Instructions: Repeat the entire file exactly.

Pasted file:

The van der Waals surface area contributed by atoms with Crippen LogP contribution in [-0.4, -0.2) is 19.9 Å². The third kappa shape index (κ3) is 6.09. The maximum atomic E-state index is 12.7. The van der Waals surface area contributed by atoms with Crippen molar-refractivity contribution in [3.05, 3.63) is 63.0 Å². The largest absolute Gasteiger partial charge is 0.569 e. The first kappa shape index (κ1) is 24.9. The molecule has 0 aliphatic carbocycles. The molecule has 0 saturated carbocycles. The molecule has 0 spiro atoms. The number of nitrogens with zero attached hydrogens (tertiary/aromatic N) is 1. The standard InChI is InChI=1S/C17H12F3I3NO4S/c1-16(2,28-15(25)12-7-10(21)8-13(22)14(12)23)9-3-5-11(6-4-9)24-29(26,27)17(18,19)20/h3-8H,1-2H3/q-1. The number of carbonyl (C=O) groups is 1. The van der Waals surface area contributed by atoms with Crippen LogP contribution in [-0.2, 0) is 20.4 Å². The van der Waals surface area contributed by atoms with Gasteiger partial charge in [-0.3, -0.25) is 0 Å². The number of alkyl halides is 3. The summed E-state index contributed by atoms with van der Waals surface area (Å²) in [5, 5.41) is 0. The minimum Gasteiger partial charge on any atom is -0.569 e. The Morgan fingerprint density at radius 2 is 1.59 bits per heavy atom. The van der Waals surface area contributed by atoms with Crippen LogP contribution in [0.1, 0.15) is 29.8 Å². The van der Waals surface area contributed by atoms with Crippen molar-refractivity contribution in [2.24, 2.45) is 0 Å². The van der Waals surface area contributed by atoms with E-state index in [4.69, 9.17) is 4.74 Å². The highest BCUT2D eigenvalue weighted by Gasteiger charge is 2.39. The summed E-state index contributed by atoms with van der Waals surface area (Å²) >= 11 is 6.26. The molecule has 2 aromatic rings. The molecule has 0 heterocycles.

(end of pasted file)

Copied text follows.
The van der Waals surface area contributed by atoms with Crippen LogP contribution in [-0.4, -0.2) is 19.9 Å². The third kappa shape index (κ3) is 6.09. The maximum atomic E-state index is 12.7. The van der Waals surface area contributed by atoms with Crippen molar-refractivity contribution in [3.05, 3.63) is 63.0 Å². The largest absolute Gasteiger partial charge is 0.569 e. The first kappa shape index (κ1) is 24.9. The molecule has 0 aliphatic carbocycles. The molecule has 0 saturated carbocycles. The molecule has 0 spiro atoms. The number of nitrogens with zero attached hydrogens (tertiary/aromatic N) is 1. The standard InChI is InChI=1S/C17H12F3I3NO4S/c1-16(2,28-15(25)12-7-10(21)8-13(22)14(12)23)9-3-5-11(6-4-9)24-29(26,27)17(18,19)20/h3-8H,1-2H3/q-1. The number of carbonyl (C=O) groups is 1. The van der Waals surface area contributed by atoms with Crippen LogP contribution in [-0.2, 0) is 20.4 Å². The van der Waals surface area contributed by atoms with Gasteiger partial charge in [-0.3, -0.25) is 0 Å². The number of alkyl halides is 3. The summed E-state index contributed by atoms with van der Waals surface area (Å²) in [5, 5.41) is 0. The minimum Gasteiger partial charge on any atom is -0.569 e. The Morgan fingerprint density at radius 2 is 1.59 bits per heavy atom. The van der Waals surface area contributed by atoms with Crippen LogP contribution in [0.1, 0.15) is 29.8 Å². The van der Waals surface area contributed by atoms with Crippen molar-refractivity contribution in [2.24, 2.45) is 0 Å². The van der Waals surface area contributed by atoms with E-state index in [4.69, 9.17) is 4.74 Å². The highest BCUT2D eigenvalue weighted by Gasteiger charge is 2.39. The summed E-state index contributed by atoms with van der Waals surface area (Å²) >= 11 is 6.26. The molecule has 2 aromatic rings. The molecule has 0 heterocycles.